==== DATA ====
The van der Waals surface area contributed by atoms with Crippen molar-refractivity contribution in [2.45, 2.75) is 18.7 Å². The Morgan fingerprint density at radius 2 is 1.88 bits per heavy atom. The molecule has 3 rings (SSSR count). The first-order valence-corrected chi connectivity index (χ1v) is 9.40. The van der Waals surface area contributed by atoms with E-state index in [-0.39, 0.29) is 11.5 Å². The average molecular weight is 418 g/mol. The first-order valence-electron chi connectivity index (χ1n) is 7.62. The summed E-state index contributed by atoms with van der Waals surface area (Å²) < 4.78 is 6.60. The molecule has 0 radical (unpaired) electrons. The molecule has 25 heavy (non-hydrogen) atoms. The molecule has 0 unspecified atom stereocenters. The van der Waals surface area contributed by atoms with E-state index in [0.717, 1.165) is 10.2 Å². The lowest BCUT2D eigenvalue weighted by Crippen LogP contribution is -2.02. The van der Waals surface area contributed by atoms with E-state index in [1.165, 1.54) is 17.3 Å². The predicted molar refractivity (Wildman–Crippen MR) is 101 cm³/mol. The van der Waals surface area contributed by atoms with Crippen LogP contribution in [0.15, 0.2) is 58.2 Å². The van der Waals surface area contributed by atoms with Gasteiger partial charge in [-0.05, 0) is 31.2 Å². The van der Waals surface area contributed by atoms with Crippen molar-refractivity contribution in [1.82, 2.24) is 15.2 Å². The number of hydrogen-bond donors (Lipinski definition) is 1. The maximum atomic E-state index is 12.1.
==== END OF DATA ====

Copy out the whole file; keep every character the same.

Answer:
The van der Waals surface area contributed by atoms with Crippen molar-refractivity contribution in [2.45, 2.75) is 18.7 Å². The Morgan fingerprint density at radius 2 is 1.88 bits per heavy atom. The molecule has 3 rings (SSSR count). The first-order valence-corrected chi connectivity index (χ1v) is 9.40. The van der Waals surface area contributed by atoms with E-state index in [-0.39, 0.29) is 11.5 Å². The average molecular weight is 418 g/mol. The first-order valence-electron chi connectivity index (χ1n) is 7.62. The summed E-state index contributed by atoms with van der Waals surface area (Å²) < 4.78 is 6.60. The molecule has 0 radical (unpaired) electrons. The molecule has 25 heavy (non-hydrogen) atoms. The molecule has 0 unspecified atom stereocenters. The van der Waals surface area contributed by atoms with E-state index in [0.717, 1.165) is 10.2 Å². The lowest BCUT2D eigenvalue weighted by Crippen LogP contribution is -2.02. The van der Waals surface area contributed by atoms with E-state index in [1.165, 1.54) is 17.3 Å². The predicted molar refractivity (Wildman–Crippen MR) is 101 cm³/mol. The van der Waals surface area contributed by atoms with Crippen LogP contribution in [0.15, 0.2) is 58.2 Å². The van der Waals surface area contributed by atoms with Gasteiger partial charge in [-0.05, 0) is 31.2 Å². The van der Waals surface area contributed by atoms with Crippen molar-refractivity contribution in [1.82, 2.24) is 15.2 Å². The number of hydrogen-bond donors (Lipinski definition) is 1. The maximum atomic E-state index is 12.1.